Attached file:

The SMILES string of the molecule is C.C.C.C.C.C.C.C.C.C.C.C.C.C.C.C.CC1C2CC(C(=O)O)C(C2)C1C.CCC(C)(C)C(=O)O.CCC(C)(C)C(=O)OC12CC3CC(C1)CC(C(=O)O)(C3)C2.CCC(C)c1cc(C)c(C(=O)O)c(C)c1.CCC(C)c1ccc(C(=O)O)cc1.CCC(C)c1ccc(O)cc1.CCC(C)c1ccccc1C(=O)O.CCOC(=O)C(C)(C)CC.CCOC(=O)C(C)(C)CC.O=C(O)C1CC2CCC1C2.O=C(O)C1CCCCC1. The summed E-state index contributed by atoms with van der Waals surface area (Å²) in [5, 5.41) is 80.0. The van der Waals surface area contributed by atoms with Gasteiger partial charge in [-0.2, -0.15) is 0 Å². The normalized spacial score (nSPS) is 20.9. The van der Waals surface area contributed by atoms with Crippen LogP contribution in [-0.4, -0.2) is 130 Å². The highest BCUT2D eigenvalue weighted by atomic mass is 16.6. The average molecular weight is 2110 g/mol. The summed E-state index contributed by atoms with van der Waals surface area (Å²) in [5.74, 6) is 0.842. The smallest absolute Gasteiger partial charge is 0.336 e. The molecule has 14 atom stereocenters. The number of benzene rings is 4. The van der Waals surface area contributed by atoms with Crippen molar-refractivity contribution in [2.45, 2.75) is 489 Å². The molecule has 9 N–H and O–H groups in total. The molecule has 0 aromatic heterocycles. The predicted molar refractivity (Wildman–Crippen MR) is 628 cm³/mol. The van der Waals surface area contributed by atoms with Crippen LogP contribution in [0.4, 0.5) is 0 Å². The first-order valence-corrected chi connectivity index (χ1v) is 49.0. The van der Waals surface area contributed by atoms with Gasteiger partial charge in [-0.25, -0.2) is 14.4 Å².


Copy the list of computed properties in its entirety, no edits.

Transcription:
The SMILES string of the molecule is C.C.C.C.C.C.C.C.C.C.C.C.C.C.C.C.CC1C2CC(C(=O)O)C(C2)C1C.CCC(C)(C)C(=O)O.CCC(C)(C)C(=O)OC12CC3CC(C1)CC(C(=O)O)(C3)C2.CCC(C)c1cc(C)c(C(=O)O)c(C)c1.CCC(C)c1ccc(C(=O)O)cc1.CCC(C)c1ccc(O)cc1.CCC(C)c1ccccc1C(=O)O.CCOC(=O)C(C)(C)CC.CCOC(=O)C(C)(C)CC.O=C(O)C1CC2CCC1C2.O=C(O)C1CCCCC1. The summed E-state index contributed by atoms with van der Waals surface area (Å²) in [5, 5.41) is 80.0. The van der Waals surface area contributed by atoms with Gasteiger partial charge in [-0.2, -0.15) is 0 Å². The normalized spacial score (nSPS) is 20.9. The van der Waals surface area contributed by atoms with Crippen LogP contribution in [-0.4, -0.2) is 130 Å². The highest BCUT2D eigenvalue weighted by atomic mass is 16.6. The average molecular weight is 2110 g/mol. The summed E-state index contributed by atoms with van der Waals surface area (Å²) in [5.74, 6) is 0.842. The smallest absolute Gasteiger partial charge is 0.336 e. The molecule has 14 atom stereocenters. The number of benzene rings is 4. The van der Waals surface area contributed by atoms with Crippen molar-refractivity contribution in [2.45, 2.75) is 489 Å². The molecule has 9 N–H and O–H groups in total. The molecule has 0 aromatic heterocycles. The predicted molar refractivity (Wildman–Crippen MR) is 628 cm³/mol. The van der Waals surface area contributed by atoms with Crippen LogP contribution in [0.4, 0.5) is 0 Å². The first-order valence-corrected chi connectivity index (χ1v) is 49.0. The van der Waals surface area contributed by atoms with Gasteiger partial charge in [-0.25, -0.2) is 14.4 Å².